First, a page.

Born July 14 (The Day of the Convincing Storyteller)
If Akira Kurosawa, Federico Fellini and Ingmar Bergman are to be regarded as the holy trinity of 20th century filmmakers, then it is suggestive to call the venerable Kurosawa the father, the youthful Fellini the son, and the mysterious Bergman the holy ghost. However, this is not to imply that Bergman was religious at all, since a strongly agnostic and atheistic attitude emerges in his films. (This despite or perhaps even because of his strictly religious upbringing as a preacher’s son.) As the Scandinavian representative in this trio, Bergman embodied the Nordic temperament in his aloofness and strictly formal approach. Using the same actors over and over again in different roles in his films, Bergman built what would be regarded as a repertory company in the stage world, featuring Liv Ullmann, Max Van Sydow, Gunnar Bjornstrand, Bibi Andersson, Ingrid Thulin, Gunnel Lindblom, Harriet Andersson, and several others as his principal actors.
Yet each of these actors in Bergman’s film world still often played a similar type of character: Van Sydow, the protagonist knight in The Seventh Seal is the stern farmer-father in The Virgin Spring, Gunnar Bjornstrand – Van Sydow’s powerful squire sidekick in The Seventh Seal and the doctor-son in Wild Strawberries, Bibi Andersson – the innocent, cheerful wife-mother in The Seventh Seal and other sparkling roles. It is suggestive that Bergman even wrote the scripts to his successive films creating characters with the personality and appearance of these actors in mind, thus blending casting and writing. Physical movement is frequently restricted in Bergman’s films (unlike both Kurosawa and Fellini), particularly the early ones, giving viewers the impression of watching the filming of a play. In fact, in bringing Mozart’s opera The Magic Flute to the screen, Bergman seems to be doing just that, but in building the film of the opera from the very opening around the audience and their facial expressions he brings both film and opera to another dimension.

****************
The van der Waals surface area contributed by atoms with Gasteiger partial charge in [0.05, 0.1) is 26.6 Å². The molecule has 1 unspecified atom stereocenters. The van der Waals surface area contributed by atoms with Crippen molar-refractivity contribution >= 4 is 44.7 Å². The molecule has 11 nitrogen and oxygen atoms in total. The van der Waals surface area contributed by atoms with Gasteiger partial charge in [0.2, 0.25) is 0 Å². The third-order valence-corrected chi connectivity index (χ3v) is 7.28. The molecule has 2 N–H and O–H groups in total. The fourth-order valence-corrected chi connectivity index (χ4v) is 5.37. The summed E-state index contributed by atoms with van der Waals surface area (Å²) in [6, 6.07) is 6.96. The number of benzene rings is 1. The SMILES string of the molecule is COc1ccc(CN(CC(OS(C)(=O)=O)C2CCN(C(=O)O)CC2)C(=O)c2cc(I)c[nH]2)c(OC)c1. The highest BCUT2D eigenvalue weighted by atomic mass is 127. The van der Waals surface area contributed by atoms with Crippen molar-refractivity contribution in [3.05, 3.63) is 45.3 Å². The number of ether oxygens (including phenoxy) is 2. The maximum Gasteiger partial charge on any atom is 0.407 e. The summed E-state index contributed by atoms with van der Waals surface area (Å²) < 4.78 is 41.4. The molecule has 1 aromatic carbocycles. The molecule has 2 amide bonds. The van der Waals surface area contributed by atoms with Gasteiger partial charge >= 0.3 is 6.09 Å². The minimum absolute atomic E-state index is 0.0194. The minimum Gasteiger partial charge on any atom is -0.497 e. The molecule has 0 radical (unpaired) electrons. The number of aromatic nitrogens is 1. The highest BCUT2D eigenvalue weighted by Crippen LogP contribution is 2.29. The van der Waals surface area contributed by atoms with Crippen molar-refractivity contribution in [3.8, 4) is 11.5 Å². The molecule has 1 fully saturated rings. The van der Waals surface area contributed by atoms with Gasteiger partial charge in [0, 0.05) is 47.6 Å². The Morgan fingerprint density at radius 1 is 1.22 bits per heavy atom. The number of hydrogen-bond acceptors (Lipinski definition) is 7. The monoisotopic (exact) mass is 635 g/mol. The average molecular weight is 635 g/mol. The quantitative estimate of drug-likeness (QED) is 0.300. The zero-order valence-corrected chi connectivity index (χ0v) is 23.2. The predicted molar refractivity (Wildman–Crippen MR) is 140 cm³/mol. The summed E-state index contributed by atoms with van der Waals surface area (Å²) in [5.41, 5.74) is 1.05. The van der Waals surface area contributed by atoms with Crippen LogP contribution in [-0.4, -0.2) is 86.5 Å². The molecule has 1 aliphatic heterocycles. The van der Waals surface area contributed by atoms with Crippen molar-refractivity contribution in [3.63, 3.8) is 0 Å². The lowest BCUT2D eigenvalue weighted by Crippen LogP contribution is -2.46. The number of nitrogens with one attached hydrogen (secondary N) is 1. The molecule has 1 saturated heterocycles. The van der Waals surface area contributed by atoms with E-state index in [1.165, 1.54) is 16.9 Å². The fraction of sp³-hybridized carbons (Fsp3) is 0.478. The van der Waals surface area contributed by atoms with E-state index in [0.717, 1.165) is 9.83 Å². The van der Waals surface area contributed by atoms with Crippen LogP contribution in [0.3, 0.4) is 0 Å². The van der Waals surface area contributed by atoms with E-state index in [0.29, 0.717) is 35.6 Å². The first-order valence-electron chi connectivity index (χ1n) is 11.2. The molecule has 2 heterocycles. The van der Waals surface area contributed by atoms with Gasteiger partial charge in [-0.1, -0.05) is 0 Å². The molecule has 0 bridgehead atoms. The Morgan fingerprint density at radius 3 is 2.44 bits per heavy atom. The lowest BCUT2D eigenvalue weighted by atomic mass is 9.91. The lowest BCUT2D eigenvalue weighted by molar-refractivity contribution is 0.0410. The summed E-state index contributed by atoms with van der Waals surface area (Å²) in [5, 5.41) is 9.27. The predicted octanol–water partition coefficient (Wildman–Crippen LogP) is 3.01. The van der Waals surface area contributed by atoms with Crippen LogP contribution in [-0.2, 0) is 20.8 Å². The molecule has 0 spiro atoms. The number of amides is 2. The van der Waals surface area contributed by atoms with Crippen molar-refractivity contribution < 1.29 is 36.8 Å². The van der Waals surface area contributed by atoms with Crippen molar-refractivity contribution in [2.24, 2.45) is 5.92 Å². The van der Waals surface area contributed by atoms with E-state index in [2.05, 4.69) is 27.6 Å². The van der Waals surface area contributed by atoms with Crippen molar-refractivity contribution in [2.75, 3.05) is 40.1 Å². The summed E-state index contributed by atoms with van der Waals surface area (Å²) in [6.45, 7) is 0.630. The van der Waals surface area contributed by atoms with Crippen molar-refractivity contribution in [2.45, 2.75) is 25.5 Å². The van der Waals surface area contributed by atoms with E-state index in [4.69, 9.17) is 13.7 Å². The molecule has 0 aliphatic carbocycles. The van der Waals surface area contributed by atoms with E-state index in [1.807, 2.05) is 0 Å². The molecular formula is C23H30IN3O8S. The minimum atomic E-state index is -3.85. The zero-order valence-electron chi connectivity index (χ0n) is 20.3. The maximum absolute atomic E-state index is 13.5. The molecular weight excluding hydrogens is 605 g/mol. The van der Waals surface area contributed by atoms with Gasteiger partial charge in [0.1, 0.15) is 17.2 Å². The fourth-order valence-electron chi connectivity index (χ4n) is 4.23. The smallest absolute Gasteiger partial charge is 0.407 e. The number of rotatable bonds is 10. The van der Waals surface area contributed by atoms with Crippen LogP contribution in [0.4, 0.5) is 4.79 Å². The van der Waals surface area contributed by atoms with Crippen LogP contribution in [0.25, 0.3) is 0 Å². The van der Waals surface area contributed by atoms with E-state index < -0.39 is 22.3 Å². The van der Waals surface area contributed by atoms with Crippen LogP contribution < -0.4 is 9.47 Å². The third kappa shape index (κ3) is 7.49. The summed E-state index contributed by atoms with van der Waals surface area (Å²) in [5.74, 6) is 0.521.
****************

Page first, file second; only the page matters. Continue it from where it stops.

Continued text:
From youth, Ingmar Bergman was fascinated with the stage and in one of his earliest films graphically reveals his involvement with the magic lantern, which as a child he used to project images on an improvised screen. This love affair with acting and character development, employing strict scriptwriting and casting, is behind all of his films. Although Kurosawa, Fellini and Bergman all inevitably made the switch to color films from black and white ones, it was Fellini who took to the new color technology the most easily, perhaps due to his own vibrant, exciting personality, while the more interior Bergman was most at home in his psychological, tortured dramas which employed the sharp contrasts of black and white that became his trademark.
Bergman’s involvement with his star Liv Ullmann reminds one of Fellini’s marriage to his star Giulietta Masina and Roger Vadim’s to Jane Fonda (his Barbarella). Ullmann describes this relationship in great detail in her autobiography entitled Changing. Reading the work after seeing Bergman’s psychological thriller Persona throws a whole new light on the film. In addition to Persona, which stars both Ullmann and Bibi Andersson, Through a Glass Darkly, Wild Strawberries, and Hour of the Wolf are chilling investigations into the depths of the human soul and brilliant representations of the torture and terror Bergman uncovers there.
But perhaps the eye behind the camera proves ultimately to be the most unifying force in all of Bergman’s films, brought home dramatically by Bergman’s exclusive use of cinematographer Sven Nyquist, who can perhaps be given credit for moving Bergman away from the orientation of the more static filming of plays to truly filmatic expressions. Bergman, free to write his own screenplays alone, plus the cinematic chemistry of the Bergman-Nyquist duo, and finally the use of the same group of repertory actors over and over again produced a series of films of unsurpassed quality and brilliance.
– Gary Goldschneider